Poultry and Promises

Sunday, February 21, 2010

A few months ago I volunteered to write a book review for the Botanic Garden newsletter. A friend had recommended the selection and while I read with an eye towards fulfilling my commitment, I was surprisingly swept up in a story that has, and is quickly altering my consumption choices.

As a general rule, I don't do fast food. I'm not much into boxes or packages, because I simply didn't grow up with them. I don't drink carbonation. And I don't eat red meat. (Okay, except for an In-N-Out burger in the company of close friends, and that's only annually, if that.) It might be possible for me to be a vegetarian, if it weren't for the chicken and fish. That said, I understand talking about food can be a touchy subject. People are very attached to how and what they eat. It's comforting. We do it three times a day. And sometimes it's hard to change. I get that. And while we may not all be able to live like the Kingsolver clan, I find it fascinating how this book has impacted me in such a significant way.*

An excerpt of my review.

Animal, Vegetable, Miracle: A Year of Food Life. (2007). A consummate storyteller, Barbara Kingsolver, documents the journey of moving her family from Arizona to a farm in rural Virginia, where they abandon traditional agribusiness to live a year off the food they grow themselves, purchase locally, or live without. Co-written with her husband and daughter, respectively Steven L. Hopp and Camille Kingsolver, this memoir is a genuine family affair. Never has asparagus been written about so passionately. From harvesting earthy morels (a type of edible wild mushrooms) in April; visiting Amish dairy farmers in Ohio during strawberry season; raising young poults that would latter become Thanksgiving dinner; to harvesting a never ending supply of tomatoes and zucchini, this book clearly illustrates the idea that food is not a product but a process. Written in an accessible, non-preachy style the books sidebar features include recipes for using food in-season; insights into the dietary and global implications of commodity crops, pesticides, and genetically modified food; practical questions to ask at your conventional grocery store, and a genuine success story of one family's return to the land.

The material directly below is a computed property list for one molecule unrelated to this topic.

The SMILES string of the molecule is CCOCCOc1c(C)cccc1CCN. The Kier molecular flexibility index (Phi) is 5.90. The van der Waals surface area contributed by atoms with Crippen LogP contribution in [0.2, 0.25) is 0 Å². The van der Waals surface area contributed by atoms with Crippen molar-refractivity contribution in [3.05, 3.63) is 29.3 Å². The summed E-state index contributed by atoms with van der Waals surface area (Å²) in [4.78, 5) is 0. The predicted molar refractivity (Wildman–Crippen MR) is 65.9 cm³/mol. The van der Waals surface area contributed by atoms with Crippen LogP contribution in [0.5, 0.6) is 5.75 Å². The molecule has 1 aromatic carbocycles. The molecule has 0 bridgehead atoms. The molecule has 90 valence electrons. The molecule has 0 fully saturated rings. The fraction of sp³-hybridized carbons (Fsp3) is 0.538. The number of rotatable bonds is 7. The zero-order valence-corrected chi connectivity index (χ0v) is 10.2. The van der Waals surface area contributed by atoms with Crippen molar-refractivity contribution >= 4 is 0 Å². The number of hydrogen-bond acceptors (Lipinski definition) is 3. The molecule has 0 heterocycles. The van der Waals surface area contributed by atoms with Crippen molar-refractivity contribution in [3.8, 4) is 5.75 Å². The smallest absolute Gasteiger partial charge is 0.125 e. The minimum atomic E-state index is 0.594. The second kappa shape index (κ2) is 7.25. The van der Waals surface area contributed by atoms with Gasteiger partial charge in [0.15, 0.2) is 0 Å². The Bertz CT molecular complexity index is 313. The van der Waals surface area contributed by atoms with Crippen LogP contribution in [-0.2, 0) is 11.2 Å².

Fast forward two weeks to the world's strangest impulse purchase. A whole chicken. A what? Yes, turns out, when you ask a butcher innocuous questions, such as: Where was this chicken raised?; Did it spend its life in a cage?; What was it feed?; Was it given any type of growth hormones?, the Eastern Market vendor will than automatically assume you want to purchase the item in question. I'd been poultry punk'd and wound up walking away with a three pound bird.

This morning I set out to tackle my purchase. Cutting off legs and wings, maneuvering through tendon and bone, while trying to preserve the integrity of the skin turned out to be a challenge. (Growing up my mother did this all the time. I now know what skill she possessed.) At one point, with my kitchen shears slicing through the back bone and ribs of the waxy creature, I thought I'd give up poultry altogether. It truth, the dissection turned out to be more emotional than I anticipated. This animal had given its life for me. It became oddly intimate, and while I'm no Ina Garten, I did manage to end up with six descent pieces, which later became a succulent fare of Lemon Tuscan Chicken.

(*Side effects may include being slightly appalled at the appearance of watermelon and pineapple cubes masquerading as acceptable food at social functions in February. True story.)


  1. Though you did LOVE that In-and-Out Burger, huh? ;)


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